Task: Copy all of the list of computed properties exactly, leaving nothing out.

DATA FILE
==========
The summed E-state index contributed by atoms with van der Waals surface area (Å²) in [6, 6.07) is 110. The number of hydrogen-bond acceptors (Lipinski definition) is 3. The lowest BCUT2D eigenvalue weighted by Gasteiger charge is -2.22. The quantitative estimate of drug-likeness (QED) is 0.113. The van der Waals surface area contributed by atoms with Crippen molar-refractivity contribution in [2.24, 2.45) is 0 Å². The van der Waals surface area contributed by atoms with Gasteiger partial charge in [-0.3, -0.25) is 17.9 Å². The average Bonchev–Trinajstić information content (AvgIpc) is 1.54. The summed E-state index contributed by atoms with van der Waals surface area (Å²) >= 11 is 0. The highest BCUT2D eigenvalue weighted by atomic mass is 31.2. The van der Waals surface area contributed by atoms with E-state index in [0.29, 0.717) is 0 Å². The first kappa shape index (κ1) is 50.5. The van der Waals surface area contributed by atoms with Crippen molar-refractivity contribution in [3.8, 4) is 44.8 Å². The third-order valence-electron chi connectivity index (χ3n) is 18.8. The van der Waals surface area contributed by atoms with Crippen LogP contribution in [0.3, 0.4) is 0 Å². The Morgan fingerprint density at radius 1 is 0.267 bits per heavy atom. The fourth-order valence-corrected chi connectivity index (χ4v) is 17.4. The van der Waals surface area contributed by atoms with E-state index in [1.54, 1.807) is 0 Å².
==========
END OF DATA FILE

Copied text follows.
The summed E-state index contributed by atoms with van der Waals surface area (Å²) in [6, 6.07) is 110. The number of hydrogen-bond acceptors (Lipinski definition) is 3. The lowest BCUT2D eigenvalue weighted by Gasteiger charge is -2.22. The quantitative estimate of drug-likeness (QED) is 0.113. The van der Waals surface area contributed by atoms with Crippen molar-refractivity contribution in [2.24, 2.45) is 0 Å². The van der Waals surface area contributed by atoms with Gasteiger partial charge in [-0.3, -0.25) is 17.9 Å². The average Bonchev–Trinajstić information content (AvgIpc) is 1.54. The summed E-state index contributed by atoms with van der Waals surface area (Å²) >= 11 is 0. The highest BCUT2D eigenvalue weighted by atomic mass is 31.2. The van der Waals surface area contributed by atoms with E-state index in [0.29, 0.717) is 0 Å². The first kappa shape index (κ1) is 50.5. The van der Waals surface area contributed by atoms with Crippen molar-refractivity contribution in [3.8, 4) is 44.8 Å². The third-order valence-electron chi connectivity index (χ3n) is 18.8. The van der Waals surface area contributed by atoms with Crippen LogP contribution in [0.3, 0.4) is 0 Å². The Morgan fingerprint density at radius 1 is 0.267 bits per heavy atom. The fourth-order valence-corrected chi connectivity index (χ4v) is 17.4. The van der Waals surface area contributed by atoms with E-state index in [1.54, 1.807) is 0 Å².